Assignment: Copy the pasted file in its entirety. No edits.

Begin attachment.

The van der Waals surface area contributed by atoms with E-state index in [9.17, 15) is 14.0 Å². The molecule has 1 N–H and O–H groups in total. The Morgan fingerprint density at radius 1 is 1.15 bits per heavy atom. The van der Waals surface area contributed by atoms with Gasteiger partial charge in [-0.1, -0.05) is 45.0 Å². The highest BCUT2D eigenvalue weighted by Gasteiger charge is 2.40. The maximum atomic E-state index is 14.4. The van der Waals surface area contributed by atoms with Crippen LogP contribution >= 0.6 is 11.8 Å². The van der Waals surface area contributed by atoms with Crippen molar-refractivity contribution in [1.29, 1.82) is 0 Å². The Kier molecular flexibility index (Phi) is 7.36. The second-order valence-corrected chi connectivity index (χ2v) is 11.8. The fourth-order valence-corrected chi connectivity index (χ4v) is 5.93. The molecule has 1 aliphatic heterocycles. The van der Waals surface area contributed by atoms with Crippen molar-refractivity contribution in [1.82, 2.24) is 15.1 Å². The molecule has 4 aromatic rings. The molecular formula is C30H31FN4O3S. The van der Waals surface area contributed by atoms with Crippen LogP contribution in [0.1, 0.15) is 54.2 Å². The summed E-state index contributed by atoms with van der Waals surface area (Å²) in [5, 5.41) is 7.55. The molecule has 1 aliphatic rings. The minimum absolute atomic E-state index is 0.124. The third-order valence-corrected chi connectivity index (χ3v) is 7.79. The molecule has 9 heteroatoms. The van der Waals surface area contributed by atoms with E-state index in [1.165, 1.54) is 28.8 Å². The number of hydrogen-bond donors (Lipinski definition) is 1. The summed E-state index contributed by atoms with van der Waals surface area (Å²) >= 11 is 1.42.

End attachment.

The van der Waals surface area contributed by atoms with E-state index in [9.17, 15) is 14.0 Å². The molecule has 1 N–H and O–H groups in total. The Morgan fingerprint density at radius 1 is 1.15 bits per heavy atom. The van der Waals surface area contributed by atoms with Gasteiger partial charge in [-0.1, -0.05) is 45.0 Å². The highest BCUT2D eigenvalue weighted by Gasteiger charge is 2.40. The maximum atomic E-state index is 14.4. The van der Waals surface area contributed by atoms with Crippen LogP contribution >= 0.6 is 11.8 Å². The van der Waals surface area contributed by atoms with Crippen molar-refractivity contribution in [1.29, 1.82) is 0 Å². The Kier molecular flexibility index (Phi) is 7.36. The second-order valence-corrected chi connectivity index (χ2v) is 11.8. The fourth-order valence-corrected chi connectivity index (χ4v) is 5.93. The molecule has 1 aliphatic heterocycles. The van der Waals surface area contributed by atoms with Crippen molar-refractivity contribution in [1.82, 2.24) is 15.1 Å². The molecule has 4 aromatic rings. The molecular formula is C30H31FN4O3S. The van der Waals surface area contributed by atoms with Crippen LogP contribution in [0.1, 0.15) is 54.2 Å². The summed E-state index contributed by atoms with van der Waals surface area (Å²) in [5, 5.41) is 7.55. The molecule has 1 aliphatic rings. The minimum absolute atomic E-state index is 0.124. The third-order valence-corrected chi connectivity index (χ3v) is 7.79. The molecule has 9 heteroatoms. The van der Waals surface area contributed by atoms with E-state index in [1.165, 1.54) is 28.8 Å². The number of hydrogen-bond donors (Lipinski definition) is 1. The summed E-state index contributed by atoms with van der Waals surface area (Å²) >= 11 is 1.42.